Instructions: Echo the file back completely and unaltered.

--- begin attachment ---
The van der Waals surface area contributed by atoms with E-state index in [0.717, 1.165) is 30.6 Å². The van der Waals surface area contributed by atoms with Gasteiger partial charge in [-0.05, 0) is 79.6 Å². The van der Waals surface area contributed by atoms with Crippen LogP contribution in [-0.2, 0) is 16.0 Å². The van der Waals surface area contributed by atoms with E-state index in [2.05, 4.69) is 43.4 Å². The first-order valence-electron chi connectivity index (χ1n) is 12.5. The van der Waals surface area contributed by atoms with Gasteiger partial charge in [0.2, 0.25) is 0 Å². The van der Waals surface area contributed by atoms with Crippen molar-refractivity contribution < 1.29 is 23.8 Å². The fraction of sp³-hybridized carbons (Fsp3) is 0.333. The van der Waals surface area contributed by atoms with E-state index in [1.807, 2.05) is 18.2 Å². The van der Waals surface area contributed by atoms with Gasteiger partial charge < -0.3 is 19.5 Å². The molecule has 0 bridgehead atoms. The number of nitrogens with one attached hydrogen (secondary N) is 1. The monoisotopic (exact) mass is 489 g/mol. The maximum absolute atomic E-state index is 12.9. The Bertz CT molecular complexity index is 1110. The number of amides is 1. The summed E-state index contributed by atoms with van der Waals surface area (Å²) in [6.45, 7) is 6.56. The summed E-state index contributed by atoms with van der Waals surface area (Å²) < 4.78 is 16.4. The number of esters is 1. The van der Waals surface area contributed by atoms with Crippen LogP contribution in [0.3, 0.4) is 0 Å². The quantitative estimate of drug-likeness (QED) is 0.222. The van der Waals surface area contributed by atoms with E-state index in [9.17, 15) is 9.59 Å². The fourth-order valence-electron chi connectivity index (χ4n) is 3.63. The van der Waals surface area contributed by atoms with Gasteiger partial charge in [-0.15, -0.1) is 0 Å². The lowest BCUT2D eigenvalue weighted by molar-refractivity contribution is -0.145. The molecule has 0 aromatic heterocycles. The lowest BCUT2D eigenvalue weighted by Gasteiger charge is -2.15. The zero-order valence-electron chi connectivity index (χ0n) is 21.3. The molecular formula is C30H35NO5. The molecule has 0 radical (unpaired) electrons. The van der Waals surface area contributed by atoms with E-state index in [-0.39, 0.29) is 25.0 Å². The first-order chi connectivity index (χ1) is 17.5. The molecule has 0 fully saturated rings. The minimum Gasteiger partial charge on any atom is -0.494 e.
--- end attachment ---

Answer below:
The van der Waals surface area contributed by atoms with E-state index in [0.717, 1.165) is 30.6 Å². The van der Waals surface area contributed by atoms with Gasteiger partial charge in [-0.05, 0) is 79.6 Å². The van der Waals surface area contributed by atoms with Crippen LogP contribution in [-0.2, 0) is 16.0 Å². The van der Waals surface area contributed by atoms with E-state index in [2.05, 4.69) is 43.4 Å². The first-order valence-electron chi connectivity index (χ1n) is 12.5. The van der Waals surface area contributed by atoms with Gasteiger partial charge in [0.2, 0.25) is 0 Å². The van der Waals surface area contributed by atoms with Crippen molar-refractivity contribution < 1.29 is 23.8 Å². The fraction of sp³-hybridized carbons (Fsp3) is 0.333. The van der Waals surface area contributed by atoms with E-state index in [1.807, 2.05) is 18.2 Å². The van der Waals surface area contributed by atoms with Gasteiger partial charge < -0.3 is 19.5 Å². The molecule has 0 bridgehead atoms. The number of nitrogens with one attached hydrogen (secondary N) is 1. The monoisotopic (exact) mass is 489 g/mol. The maximum absolute atomic E-state index is 12.9. The Bertz CT molecular complexity index is 1110. The number of amides is 1. The summed E-state index contributed by atoms with van der Waals surface area (Å²) in [6.45, 7) is 6.56. The summed E-state index contributed by atoms with van der Waals surface area (Å²) < 4.78 is 16.4. The number of esters is 1. The van der Waals surface area contributed by atoms with Crippen LogP contribution in [0.3, 0.4) is 0 Å². The quantitative estimate of drug-likeness (QED) is 0.222. The van der Waals surface area contributed by atoms with E-state index in [9.17, 15) is 9.59 Å². The fourth-order valence-electron chi connectivity index (χ4n) is 3.63. The van der Waals surface area contributed by atoms with Gasteiger partial charge in [-0.15, -0.1) is 0 Å². The lowest BCUT2D eigenvalue weighted by molar-refractivity contribution is -0.145. The molecule has 0 aromatic heterocycles. The lowest BCUT2D eigenvalue weighted by Gasteiger charge is -2.15. The zero-order valence-electron chi connectivity index (χ0n) is 21.3. The molecular formula is C30H35NO5. The molecule has 0 radical (unpaired) electrons. The van der Waals surface area contributed by atoms with E-state index in [-0.39, 0.29) is 25.0 Å². The first-order chi connectivity index (χ1) is 17.5. The molecule has 0 fully saturated rings. The minimum Gasteiger partial charge on any atom is -0.494 e.